Facts of the case
Oregon enacted a law that limited women to ten hours of work in factories and laundries. The owner of a laundry business, Curt Muller, was fined $10 when he violated the law. Muller appealed the conviction. The state supreme court upheld the law’s constitutionality.
Why is the case important?
The Petitioner, Muller (Petitioner), was found guilty of violating Oregon state statute that limited the length of the workday for women in laundry facilities.
Is a state statute limiting the length of a woman’s workday constitutional?
Yes. Women, like minors, are a special class of worker that needs protection. This statute is within the state’s police power to protect the health of the general public because the physical well-being of women is paramount to the production of healthy offspring.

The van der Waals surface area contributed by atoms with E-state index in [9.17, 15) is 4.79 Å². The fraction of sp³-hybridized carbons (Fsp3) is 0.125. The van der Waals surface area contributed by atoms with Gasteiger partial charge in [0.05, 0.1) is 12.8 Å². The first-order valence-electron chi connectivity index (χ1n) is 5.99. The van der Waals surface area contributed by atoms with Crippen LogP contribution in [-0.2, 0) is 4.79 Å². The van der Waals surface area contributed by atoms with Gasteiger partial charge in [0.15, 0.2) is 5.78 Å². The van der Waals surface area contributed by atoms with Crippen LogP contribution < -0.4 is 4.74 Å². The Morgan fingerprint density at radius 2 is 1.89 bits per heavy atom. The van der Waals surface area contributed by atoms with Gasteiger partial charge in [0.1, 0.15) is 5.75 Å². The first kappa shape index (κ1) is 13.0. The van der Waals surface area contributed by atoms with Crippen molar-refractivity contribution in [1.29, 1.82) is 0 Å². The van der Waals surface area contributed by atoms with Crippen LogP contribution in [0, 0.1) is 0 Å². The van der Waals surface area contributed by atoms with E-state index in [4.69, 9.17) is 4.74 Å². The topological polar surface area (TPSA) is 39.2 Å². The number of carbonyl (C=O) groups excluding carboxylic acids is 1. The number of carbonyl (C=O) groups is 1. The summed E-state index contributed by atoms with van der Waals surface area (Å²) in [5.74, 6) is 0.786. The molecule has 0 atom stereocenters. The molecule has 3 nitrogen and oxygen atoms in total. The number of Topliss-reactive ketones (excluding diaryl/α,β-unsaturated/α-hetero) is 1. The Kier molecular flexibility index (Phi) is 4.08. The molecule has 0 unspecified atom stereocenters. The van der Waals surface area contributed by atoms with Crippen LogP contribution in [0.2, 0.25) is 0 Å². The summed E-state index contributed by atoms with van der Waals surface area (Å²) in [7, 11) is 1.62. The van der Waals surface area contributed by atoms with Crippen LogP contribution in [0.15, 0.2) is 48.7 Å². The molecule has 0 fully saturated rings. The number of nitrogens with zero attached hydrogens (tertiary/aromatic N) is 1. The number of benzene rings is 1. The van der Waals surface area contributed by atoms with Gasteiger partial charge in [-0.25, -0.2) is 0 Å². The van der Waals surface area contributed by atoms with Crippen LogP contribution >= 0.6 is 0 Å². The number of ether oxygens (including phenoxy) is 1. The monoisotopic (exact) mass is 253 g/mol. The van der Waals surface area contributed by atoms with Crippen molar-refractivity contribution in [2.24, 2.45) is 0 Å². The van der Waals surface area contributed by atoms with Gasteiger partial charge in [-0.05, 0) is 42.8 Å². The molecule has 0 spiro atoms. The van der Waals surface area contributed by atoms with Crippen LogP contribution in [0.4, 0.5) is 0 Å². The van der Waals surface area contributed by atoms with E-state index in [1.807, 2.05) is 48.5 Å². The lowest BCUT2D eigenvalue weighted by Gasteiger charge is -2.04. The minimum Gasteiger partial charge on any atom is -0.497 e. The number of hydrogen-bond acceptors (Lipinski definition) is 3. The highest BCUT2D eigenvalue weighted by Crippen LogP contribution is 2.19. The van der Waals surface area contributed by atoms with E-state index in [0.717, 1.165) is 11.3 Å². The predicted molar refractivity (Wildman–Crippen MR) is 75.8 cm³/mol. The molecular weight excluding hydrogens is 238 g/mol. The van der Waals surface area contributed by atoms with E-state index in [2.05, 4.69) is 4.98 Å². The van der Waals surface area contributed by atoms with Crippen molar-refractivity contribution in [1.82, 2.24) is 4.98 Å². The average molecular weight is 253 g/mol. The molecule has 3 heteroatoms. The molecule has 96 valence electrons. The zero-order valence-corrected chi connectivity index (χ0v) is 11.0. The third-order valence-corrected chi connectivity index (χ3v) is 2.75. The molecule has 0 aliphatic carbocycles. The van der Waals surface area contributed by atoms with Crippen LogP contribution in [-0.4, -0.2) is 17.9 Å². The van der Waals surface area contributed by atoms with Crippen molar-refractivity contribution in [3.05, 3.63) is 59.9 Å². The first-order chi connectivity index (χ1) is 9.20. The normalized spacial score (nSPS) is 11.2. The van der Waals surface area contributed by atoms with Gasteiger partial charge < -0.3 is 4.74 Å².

The court reasoned that women needed protective legislation due to their social role in society.
- Advocates: William D. Fenton for the plaintiff in error H. B. Adams for the defendant in error Louis D. Brandeis for the defendant in error
- Petitioner: Curt Muller
- Respondent: Oregon
- DECIDED BY:Fuller Court
- Location: Grand Laundry
|Citation:||208 US 412 (1908)|
|Argued:||Jan 15, 1908|
|Decided:||Feb 24, 1908|